The mask mandate (if it were implemented I don’t know where it is currently, if at all) is scarcely out of proportion. To compare, the government mandates seat belts. They save 14,000 lives/year. Seat Belts Save Lives | NHTSA. When the government mandated seatbelts, many felt it was being heavy handed.https://www.google.com/amp/s/www.history.com/.amp/news/seat-belt-laws-resistance However, no one questions the law now.

In contrast, in just a few months of the past year, we could have saved up to 130,000 lives if 95% of people used masks as recommended by the CDC. Face Coverings Could Save 130,000 American Lives from COVID-19 by March – NIH Director’s Blog
Masks are frustrating, but not onerous. No one suffers from masks, any more than from seatbelts. Those that can’t use seatbelts can get authorizations for exceptions–I have written for them.

Imagine being an epidemiologist who knows that mandating seat belts has saved 14,000 to 15,000 lives per year, and realizing that if one does not take action, hundreds of thousands of lives might be lost. I would feel awful.

In my area, Covid is increasing very quickly. I can’t talk about practice details, but I have lost quite a few patients and acquaintances to Covid.

I am sorry, but I can’t agree with those who blame the government and scientists for mandating masks (not that that’s being currently mandated in most places).

It seems like many are resisting the scientists just because they are mandated–just as some would drape the seatbelt over their chests to avoid getting a ticket, without actually clicking the belts into place. Such stubbornness stuns me. It seems to reflect a resistance to following rules, no matter the reason. Why people object to laws that save lives - BBC Future


Addendum: I am so sorry–I appreciate your clarification. I completely misunderstood your position–see my response below. I fully support and agree with where you are coming from–that we argue secularly, not from the Bible. Thanks.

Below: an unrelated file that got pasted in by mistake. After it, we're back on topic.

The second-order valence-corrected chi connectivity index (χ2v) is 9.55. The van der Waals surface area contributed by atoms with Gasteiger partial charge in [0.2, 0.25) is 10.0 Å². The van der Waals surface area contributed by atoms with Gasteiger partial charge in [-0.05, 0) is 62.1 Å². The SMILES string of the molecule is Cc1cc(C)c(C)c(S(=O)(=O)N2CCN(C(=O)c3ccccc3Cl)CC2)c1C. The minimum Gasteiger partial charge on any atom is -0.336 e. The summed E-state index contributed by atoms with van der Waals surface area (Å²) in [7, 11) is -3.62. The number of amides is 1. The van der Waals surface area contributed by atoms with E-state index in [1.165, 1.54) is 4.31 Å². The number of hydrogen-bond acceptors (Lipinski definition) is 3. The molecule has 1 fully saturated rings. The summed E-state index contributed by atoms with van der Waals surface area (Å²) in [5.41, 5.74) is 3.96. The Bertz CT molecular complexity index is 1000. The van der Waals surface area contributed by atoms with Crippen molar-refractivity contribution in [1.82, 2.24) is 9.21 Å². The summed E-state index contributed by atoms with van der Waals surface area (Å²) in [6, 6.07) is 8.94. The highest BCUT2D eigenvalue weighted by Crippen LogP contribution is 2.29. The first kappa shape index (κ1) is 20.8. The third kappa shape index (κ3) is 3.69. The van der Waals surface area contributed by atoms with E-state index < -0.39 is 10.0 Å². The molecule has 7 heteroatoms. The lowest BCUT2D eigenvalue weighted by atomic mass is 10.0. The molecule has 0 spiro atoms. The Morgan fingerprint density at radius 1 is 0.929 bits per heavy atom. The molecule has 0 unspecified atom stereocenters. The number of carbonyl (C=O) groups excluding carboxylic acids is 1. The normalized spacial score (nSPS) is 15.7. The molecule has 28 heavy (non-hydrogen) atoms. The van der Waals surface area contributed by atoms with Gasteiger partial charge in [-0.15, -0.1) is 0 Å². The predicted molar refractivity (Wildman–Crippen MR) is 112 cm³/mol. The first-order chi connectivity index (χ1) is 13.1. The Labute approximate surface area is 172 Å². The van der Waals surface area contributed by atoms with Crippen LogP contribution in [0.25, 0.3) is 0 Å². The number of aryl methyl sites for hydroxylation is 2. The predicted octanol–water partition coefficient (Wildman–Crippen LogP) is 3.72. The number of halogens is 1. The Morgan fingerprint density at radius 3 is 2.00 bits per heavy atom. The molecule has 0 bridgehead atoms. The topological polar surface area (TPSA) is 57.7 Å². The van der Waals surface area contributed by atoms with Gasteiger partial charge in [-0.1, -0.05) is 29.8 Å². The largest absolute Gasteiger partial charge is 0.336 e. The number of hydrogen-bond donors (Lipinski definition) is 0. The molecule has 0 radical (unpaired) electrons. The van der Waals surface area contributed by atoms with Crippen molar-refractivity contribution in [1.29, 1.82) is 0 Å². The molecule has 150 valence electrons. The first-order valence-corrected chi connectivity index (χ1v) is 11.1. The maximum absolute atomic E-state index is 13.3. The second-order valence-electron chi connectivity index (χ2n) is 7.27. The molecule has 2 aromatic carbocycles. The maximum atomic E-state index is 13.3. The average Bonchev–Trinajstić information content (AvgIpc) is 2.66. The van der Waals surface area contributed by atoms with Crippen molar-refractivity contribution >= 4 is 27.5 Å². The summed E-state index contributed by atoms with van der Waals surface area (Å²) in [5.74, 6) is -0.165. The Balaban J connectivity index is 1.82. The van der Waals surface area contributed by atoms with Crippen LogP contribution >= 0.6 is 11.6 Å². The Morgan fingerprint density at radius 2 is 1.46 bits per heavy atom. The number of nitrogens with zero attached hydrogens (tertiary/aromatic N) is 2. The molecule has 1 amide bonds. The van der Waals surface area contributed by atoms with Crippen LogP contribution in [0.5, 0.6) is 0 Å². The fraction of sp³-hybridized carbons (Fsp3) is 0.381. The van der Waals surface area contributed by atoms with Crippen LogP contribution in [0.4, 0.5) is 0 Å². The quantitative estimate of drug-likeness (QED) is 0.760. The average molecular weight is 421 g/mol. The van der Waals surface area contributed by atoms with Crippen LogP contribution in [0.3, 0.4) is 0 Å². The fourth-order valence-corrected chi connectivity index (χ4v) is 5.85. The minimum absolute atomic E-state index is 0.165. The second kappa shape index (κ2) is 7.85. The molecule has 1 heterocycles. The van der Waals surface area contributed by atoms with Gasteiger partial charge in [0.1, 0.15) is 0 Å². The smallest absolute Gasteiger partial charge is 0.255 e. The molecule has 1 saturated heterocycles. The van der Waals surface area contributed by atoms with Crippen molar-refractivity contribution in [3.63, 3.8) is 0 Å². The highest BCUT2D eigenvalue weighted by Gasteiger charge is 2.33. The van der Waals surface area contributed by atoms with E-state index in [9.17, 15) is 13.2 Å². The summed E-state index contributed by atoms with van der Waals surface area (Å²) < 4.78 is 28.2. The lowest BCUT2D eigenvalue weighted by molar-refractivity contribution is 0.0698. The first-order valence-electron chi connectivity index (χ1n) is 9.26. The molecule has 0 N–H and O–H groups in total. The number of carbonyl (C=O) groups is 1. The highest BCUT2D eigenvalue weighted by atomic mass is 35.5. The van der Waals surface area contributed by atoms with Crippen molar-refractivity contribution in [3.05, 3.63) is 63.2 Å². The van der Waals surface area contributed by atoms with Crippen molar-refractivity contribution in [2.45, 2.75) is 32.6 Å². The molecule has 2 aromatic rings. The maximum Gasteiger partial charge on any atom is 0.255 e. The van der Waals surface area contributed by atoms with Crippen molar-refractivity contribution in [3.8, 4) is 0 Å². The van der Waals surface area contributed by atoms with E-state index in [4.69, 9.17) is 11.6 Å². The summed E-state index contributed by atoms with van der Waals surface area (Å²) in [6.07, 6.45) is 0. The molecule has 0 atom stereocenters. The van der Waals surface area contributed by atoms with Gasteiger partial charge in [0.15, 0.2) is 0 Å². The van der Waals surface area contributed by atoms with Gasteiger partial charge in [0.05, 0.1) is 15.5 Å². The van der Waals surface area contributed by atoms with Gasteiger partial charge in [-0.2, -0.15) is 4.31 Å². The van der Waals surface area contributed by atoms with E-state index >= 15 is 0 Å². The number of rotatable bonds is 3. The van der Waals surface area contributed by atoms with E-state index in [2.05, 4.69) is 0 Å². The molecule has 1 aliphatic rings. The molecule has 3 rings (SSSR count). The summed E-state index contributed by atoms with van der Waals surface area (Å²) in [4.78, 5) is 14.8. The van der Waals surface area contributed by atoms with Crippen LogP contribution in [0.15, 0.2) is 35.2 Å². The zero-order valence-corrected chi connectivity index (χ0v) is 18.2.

Hi Randy, Not supporting a mask mandate is not the same thing as not supporting wearing masks, just as not supporting a vaccine mandate is not the same thing as not believing in vaccines. My own vaccine status is completely irrelevant to my basic challenge to the original author of this article and subsequent posts, which is to say Jesus’ commandment to “Love your neighbor” equates to advocating for authoritarian measures such as mandates, is a complete logical fallacy. It doesn’t hold water in the most basic sense. It may be good policy, it might be supportable, many Christians may agree it’s a great idea, but it is absolutely not Biblical.

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Thank you for your response. I am truly sorry if what I said wasn’t tactful.

There are some things we can agree on, I think. For example, I grew up in a Muslim majority area; it reinforced to me how important it is to argue mandates from a universal, not a sectarian, point of view. If someone mandates something, we should present it from logic, not from faith alone (I think, however, that we can do good things for others out of our devotion to God; and that studying the issue seriously and trying to protect the vulnerable is a good application of mandate here).

Also, I would want to avoid Moses’ sin. In Numbers 20, he became angry with the people and lost his humility, striking the rock to give them water and putting himself on level with God–'What must we do" to prove that God was faithful. God forbid that I should act that way. After all, he was kept out of the promised land.

To explain better–it seems to me that there was a good, secular reason for mandating seat belts (saving 15,000 lives/year). There has not been a consistent mandate in terms of vaccine and masks, but to save a million or so lives (if the death rate is a lower estimate of 0.5%, and nearly everyone gets Covid eventually–which seems likely with the Delta variant–then one estimate is that not just the 130,000 lives, but an additional, nearly 1,000,000 lives are at stake) seems well worth it.

I’m not arguing a consistent mandate for the vaccine in all people, but just discussing the potential benefit. Certainly, in my medical institution, I do support mandating vaccines and masks for all those who take care of the immunocompromised (which is pretty much everyone).

I am sorry if I came across wrong, but what I meant was that if we can agree on the facts, especially on whether to trust the scientists, then the argument makes more sense.